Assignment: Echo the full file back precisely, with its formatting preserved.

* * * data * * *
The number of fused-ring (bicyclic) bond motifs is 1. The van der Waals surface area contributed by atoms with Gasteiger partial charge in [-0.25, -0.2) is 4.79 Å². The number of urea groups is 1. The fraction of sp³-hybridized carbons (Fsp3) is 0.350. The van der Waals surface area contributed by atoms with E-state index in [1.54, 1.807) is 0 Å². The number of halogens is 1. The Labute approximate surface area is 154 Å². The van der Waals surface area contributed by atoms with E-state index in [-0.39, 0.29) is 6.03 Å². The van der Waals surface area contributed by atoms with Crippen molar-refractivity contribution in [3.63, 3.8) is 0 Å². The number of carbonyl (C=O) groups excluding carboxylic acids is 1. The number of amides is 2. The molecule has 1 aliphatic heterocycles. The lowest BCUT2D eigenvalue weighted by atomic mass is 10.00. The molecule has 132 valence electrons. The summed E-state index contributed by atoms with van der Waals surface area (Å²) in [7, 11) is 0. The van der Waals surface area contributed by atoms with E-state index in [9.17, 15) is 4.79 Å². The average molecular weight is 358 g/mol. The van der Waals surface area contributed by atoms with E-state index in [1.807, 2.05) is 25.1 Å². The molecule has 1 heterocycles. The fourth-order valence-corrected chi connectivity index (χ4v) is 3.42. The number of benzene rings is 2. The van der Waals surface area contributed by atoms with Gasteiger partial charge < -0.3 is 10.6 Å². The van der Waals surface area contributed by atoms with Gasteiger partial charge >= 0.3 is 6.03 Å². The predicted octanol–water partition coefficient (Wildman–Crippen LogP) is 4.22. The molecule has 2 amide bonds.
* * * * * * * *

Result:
The number of fused-ring (bicyclic) bond motifs is 1. The van der Waals surface area contributed by atoms with Gasteiger partial charge in [-0.25, -0.2) is 4.79 Å². The number of urea groups is 1. The fraction of sp³-hybridized carbons (Fsp3) is 0.350. The van der Waals surface area contributed by atoms with E-state index in [1.54, 1.807) is 0 Å². The number of halogens is 1. The Labute approximate surface area is 154 Å². The van der Waals surface area contributed by atoms with E-state index in [-0.39, 0.29) is 6.03 Å². The van der Waals surface area contributed by atoms with Crippen molar-refractivity contribution in [3.63, 3.8) is 0 Å². The number of carbonyl (C=O) groups excluding carboxylic acids is 1. The number of amides is 2. The molecule has 1 aliphatic heterocycles. The lowest BCUT2D eigenvalue weighted by atomic mass is 10.00. The molecule has 132 valence electrons. The summed E-state index contributed by atoms with van der Waals surface area (Å²) in [7, 11) is 0. The van der Waals surface area contributed by atoms with E-state index in [9.17, 15) is 4.79 Å². The average molecular weight is 358 g/mol. The van der Waals surface area contributed by atoms with E-state index in [1.807, 2.05) is 25.1 Å². The molecule has 1 heterocycles. The fourth-order valence-corrected chi connectivity index (χ4v) is 3.42. The number of benzene rings is 2. The van der Waals surface area contributed by atoms with Gasteiger partial charge < -0.3 is 10.6 Å². The van der Waals surface area contributed by atoms with Gasteiger partial charge >= 0.3 is 6.03 Å². The predicted octanol–water partition coefficient (Wildman–Crippen LogP) is 4.22. The molecule has 2 amide bonds.